Connecting the psql Client from Compute Engine

This page describes how to use the psql client, installed on a Compute Engine instance, to connect to Cloud SQL.

You can use private IP, public IP, the Cloud SQL Proxy, or the proxy Docker image.

Before you begin

Before you can connect to your Cloud SQL instance, you must have a default database user (postgres) on the instance.

This task does not include instructions for setting up your Compute Engine instance. If you need help with creating and configuring a Compute Engine instance, see the Compute Engine documentation.

Connecting using private IP

To connect to Cloud SQL from a Compute Engine instance using private IP, private services access must be set up for your environment and your Cloud SQL instance must be configured to use private IP. Your Compute Engine instance must be in the same region as your Cloud SQL instance, and on the network configured for a private connection. Learn more.

  1. Configure your instance to use private IP, using the instructions in Configuring Private IP Connectivity.
  2. Open a terminal connection to your Compute Engine instance.

    Use the appropriate instructions, depending on the instance's operating system:

  3. Install the psql client on the Compute Engine instance, if it is not already installed.

    Debian/Ubuntu

    Install the psql client from the package manager:

    sudo apt-get update
    sudo apt-get install postgresql-client
    

    CentOS/RHEL

    Install the psql client from the package manager:

    sudo yum install postgresql
    

    openSUSE

    Install the psql client from the package manager:

    sudo zypper install postgresql
    

    Other platforms

    1. Download the PostgreSQL Core Distribution for your platform from the PostgreSQL Downloads page.
      The Core Distribution includes the psql client.
    2. Install the PostgreSQL database, following the directions on the download page.
  4. Connect with the psql client.
    psql -h [CLOUD_SQL_PRIVATE_IP_ADDR] -U postgres
    

Connecting using a public IP address

  1. Add a static IPv4 IP address to the Compute Engine instance, if it does not already have one. You cannot connect to Compute Engine using IPv6. For information about adding a static IP address, see Reserving a new static external IP address in the Compute Engine documentation.
  2. Authorize the static IP address of the Compute Engine instance as a network that can connect to your Cloud SQL instance.

    For more information, see Configuring access for IP connections.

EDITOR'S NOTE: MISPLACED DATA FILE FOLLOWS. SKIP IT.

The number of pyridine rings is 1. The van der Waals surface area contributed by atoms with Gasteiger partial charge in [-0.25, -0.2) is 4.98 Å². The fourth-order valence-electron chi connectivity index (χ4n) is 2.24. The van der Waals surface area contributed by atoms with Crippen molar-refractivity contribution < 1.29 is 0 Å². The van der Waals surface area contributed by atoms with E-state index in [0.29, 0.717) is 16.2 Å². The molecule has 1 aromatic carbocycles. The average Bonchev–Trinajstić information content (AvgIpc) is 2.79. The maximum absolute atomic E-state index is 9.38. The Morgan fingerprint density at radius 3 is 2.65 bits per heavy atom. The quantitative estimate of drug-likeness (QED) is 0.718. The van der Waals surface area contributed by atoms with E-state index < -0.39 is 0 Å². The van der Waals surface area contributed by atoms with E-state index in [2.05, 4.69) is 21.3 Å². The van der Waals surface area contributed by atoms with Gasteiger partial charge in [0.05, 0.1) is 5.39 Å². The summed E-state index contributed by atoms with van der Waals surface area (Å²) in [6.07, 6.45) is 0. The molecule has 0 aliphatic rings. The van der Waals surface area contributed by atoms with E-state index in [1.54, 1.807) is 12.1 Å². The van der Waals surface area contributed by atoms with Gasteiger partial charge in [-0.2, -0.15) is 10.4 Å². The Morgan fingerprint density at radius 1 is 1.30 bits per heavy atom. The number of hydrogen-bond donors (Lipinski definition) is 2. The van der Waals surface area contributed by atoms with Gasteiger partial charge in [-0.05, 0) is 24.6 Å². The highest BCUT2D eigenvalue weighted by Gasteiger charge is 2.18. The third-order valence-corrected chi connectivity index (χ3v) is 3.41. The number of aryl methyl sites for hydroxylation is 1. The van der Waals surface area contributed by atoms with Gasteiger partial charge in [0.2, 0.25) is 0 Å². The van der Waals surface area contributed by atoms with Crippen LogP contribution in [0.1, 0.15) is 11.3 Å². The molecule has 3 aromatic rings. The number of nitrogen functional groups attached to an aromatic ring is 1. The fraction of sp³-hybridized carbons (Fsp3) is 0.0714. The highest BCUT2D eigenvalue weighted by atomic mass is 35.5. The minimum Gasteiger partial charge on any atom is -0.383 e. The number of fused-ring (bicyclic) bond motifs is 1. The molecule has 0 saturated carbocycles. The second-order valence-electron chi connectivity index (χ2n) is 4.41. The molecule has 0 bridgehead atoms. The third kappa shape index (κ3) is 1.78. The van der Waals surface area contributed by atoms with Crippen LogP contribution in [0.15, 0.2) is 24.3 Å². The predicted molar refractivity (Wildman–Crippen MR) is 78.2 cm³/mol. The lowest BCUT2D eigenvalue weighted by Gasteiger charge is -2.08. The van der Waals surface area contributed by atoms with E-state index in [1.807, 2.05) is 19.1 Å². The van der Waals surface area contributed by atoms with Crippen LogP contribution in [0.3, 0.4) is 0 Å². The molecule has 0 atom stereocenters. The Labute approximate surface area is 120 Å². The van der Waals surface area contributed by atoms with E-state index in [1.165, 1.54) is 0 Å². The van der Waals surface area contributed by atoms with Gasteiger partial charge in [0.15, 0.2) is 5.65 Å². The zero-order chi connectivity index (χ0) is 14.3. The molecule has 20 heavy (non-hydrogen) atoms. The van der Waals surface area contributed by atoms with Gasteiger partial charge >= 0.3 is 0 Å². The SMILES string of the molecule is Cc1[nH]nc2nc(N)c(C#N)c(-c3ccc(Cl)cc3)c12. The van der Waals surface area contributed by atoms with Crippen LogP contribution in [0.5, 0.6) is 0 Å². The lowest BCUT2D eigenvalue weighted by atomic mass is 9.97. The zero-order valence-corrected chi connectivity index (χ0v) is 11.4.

3. Open a terminal connection to your Compute Engine instance.

    Use the appropriate instructions, depending on the instance's operating system:

  4. Install the psql client on the Compute Engine instance, if it is not already installed.

    Debian/Ubuntu

    Install the psql client from the package manager:

    sudo apt-get update
    sudo apt-get install postgresql-client
    

    CentOS/RHEL

    Install the psql client from the package manager:

    sudo yum install postgresql
    

    openSUSE

    Install the psql client from the package manager:

    sudo zypper install postgresql
    

    Other platforms

    1. Download the PostgreSQL Core Distribution for your platform from the PostgreSQL Downloads page.
      The Core Distribution includes the psql client.
    2. Install the PostgreSQL database, following the directions on the download page.
  5. Connect with the psql client.
    psql -h [CLOUD_SQL_PUBLIC_IP_ADDR] -U postgres
    

    For an example of how to connect using SSL, see Connecting with SSL.

  6. You should see the psql prompt.

Need help? For help troubleshooting the proxy, see Troubleshooting Cloud SQL Proxy connections. Or, see our Cloud SQL Support page.

Connecting using the Cloud SQL Proxy

  1. Enable the Cloud SQL Admin API.

    Enable the API

  2. Create a service account for the proxy.
    1. Go to the Service accounts page of the Google Cloud Platform Console.

      Go to the Service accounts page

    2. If needed, select the project that contains your Cloud SQL instance.
    3. Click Create service account.
    4. In the Create service account dialog, provide a descriptive name for the service account.